Week 5: Three Things We Learned about Notre Dame Football

How high are the expectations for Notre Dame? Brian Kelly pumped up Northwestern by saying the Wildcats ``just beat Duke.'' Which is news to Pat Fitzgerald. Because Northwestern lost to Duke. More on that below. . .

1, The Irish are squarely in the College Football Playoff hunt

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It didn’t take long for Brian Kelly to start tamping down the College Football Playoff fire that’s starting to burn in Notre Dame’s world.

``Man, we've got a long way to go,’’ he said, ticking off the remaining challenges moments after Notre Dame had throttled Stanford 38-17, breaking a three-game losing streak against the Cardinal in no-doubt-about-it fashion. ``We're going to go to Blacksburg, Virginia, and play in a tough environment. And then we have to play Pittsburgh, who is tough to play. Oh, then we've got to play Navy, by the way. Northwestern, who just beat Duke. We've got a long season ahead of us. So if we're going to walk out of here thinking that we just are the best team, we're going to get beat and it's going to diminish this victory. I told our team, `I'm proud of what you accomplished tonight, but if we don't embrace how hard this is going to be, we're climbing Mount Everest with this schedule. So take one step at a time and get ready for a tough opponent in Virginia Tech.’ ’’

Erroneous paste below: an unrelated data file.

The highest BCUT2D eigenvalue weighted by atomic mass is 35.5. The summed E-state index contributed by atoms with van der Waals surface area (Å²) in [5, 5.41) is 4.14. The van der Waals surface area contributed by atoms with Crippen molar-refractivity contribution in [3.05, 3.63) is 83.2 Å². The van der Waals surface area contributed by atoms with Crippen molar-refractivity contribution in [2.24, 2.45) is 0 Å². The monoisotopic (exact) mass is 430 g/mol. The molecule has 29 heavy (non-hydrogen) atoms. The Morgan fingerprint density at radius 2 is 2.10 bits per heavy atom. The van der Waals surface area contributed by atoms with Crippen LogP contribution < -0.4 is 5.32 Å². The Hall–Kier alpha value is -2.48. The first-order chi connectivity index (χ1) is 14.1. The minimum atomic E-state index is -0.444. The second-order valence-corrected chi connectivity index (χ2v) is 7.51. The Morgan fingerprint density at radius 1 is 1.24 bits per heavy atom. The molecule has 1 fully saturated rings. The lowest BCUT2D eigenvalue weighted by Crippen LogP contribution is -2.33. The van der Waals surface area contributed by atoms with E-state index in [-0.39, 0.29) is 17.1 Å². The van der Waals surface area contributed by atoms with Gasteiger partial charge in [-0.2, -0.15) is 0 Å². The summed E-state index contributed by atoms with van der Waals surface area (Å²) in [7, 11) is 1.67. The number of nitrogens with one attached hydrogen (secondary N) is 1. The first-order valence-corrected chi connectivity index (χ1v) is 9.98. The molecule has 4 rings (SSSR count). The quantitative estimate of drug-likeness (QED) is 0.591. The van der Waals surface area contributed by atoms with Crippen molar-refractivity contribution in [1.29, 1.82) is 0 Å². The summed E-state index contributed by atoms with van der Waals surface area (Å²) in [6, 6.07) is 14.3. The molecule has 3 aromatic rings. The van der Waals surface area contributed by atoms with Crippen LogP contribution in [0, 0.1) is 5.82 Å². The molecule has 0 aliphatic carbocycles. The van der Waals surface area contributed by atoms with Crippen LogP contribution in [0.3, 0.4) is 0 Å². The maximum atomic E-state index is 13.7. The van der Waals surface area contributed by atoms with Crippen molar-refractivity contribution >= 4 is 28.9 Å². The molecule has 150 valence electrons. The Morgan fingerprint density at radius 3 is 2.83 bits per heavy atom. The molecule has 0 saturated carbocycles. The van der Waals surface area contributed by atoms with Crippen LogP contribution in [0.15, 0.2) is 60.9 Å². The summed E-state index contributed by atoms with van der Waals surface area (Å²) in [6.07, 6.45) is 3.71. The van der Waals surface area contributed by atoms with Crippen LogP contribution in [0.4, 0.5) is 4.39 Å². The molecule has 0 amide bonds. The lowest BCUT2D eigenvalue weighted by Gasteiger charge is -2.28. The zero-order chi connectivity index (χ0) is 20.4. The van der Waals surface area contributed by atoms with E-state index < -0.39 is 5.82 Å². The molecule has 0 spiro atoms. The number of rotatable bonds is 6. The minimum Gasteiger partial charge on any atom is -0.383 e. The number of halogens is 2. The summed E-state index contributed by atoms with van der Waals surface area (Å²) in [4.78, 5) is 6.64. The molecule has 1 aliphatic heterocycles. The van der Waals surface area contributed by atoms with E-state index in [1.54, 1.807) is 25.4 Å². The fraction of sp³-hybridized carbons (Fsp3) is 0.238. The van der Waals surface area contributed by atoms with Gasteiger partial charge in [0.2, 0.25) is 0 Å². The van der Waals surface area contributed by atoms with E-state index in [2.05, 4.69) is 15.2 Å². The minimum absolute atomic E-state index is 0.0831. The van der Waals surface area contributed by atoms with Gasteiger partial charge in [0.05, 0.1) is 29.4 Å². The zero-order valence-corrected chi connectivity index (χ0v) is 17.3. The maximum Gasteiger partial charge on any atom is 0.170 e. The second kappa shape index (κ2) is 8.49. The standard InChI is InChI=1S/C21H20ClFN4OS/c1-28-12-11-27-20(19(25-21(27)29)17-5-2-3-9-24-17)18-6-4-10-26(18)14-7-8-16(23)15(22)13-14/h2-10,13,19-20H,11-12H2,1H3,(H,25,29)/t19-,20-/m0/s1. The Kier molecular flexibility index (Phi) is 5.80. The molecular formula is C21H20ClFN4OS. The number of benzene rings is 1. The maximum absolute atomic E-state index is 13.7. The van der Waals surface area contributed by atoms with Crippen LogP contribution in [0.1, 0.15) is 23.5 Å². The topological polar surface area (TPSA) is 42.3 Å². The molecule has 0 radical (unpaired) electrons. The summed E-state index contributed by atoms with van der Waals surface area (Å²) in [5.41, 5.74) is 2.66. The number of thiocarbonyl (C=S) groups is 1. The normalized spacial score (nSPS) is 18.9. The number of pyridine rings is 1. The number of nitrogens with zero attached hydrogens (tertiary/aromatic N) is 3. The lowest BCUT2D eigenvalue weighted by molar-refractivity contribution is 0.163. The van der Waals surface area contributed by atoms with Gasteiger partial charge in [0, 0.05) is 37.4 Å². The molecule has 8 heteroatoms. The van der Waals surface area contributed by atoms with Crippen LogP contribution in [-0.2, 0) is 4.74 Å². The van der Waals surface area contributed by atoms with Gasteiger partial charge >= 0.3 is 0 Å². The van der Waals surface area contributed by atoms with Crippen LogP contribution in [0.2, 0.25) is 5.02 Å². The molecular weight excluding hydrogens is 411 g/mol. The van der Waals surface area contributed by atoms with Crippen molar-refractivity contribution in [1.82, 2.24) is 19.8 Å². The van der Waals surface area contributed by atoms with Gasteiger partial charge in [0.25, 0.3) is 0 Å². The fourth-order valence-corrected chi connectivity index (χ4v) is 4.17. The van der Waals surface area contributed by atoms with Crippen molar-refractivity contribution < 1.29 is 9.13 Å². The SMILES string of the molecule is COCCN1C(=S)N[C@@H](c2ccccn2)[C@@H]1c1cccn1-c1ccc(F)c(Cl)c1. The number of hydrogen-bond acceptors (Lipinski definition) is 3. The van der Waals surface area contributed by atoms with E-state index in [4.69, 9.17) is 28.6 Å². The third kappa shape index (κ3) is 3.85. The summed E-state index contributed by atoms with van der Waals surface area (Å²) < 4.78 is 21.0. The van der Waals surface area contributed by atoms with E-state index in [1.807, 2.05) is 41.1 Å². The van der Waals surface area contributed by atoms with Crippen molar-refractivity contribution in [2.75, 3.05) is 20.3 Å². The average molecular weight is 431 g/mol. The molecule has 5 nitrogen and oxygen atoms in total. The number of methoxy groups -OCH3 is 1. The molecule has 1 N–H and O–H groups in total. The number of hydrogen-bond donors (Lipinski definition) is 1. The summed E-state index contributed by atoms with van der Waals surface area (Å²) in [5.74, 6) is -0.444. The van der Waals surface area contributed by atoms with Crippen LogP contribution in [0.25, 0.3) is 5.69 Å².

Author's note: I covered Duke's 21-7 win at Northwestern in Week 2, so I don't know which game Kelly is talking about. I hope the Notre Dame staff looks at the right game tape.

I guess his point is, running the table is no easy deal. I do not disagree.

And yet, the path to the playoffs is now there for Notre Dame. And for all the challenges, if you’re talking difficulty-of-schedule, ND’s situation stacks up very favorably with other playoff contenders.

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Clemson’s remaining opponents don’t strike fear. But Alabama and Georgia still have some serious work to do—and never mind how capable they appear to be of handling it. Ohio State, which has a history of inconsistency in the difficult quest for going unbeaten—most recently at Iowa last fall—has some dangerous opponents.

In a way, Oklahoma is the most intriguing contender. The Sooners could see West Virginia back-to-back (regular-season finale and Big 12 championship game), plus TCU and Texas.

The Irish nudged ahead of the Sooners, checking at No. 6 in this week's AP Poll. Oklahoma is No. 7 but will have better opportunities to impress voters and the playoff committee.

And so, the good news: With the possible exception of Clemson, any of the playoff contenders probably would be interested in trading schedules with Notre Dame, which has no ranked opponents left.

The bad news: With only one ranked opponent left—Virginia Tech sneaked back into the top 25 this week—ND has no margin for error.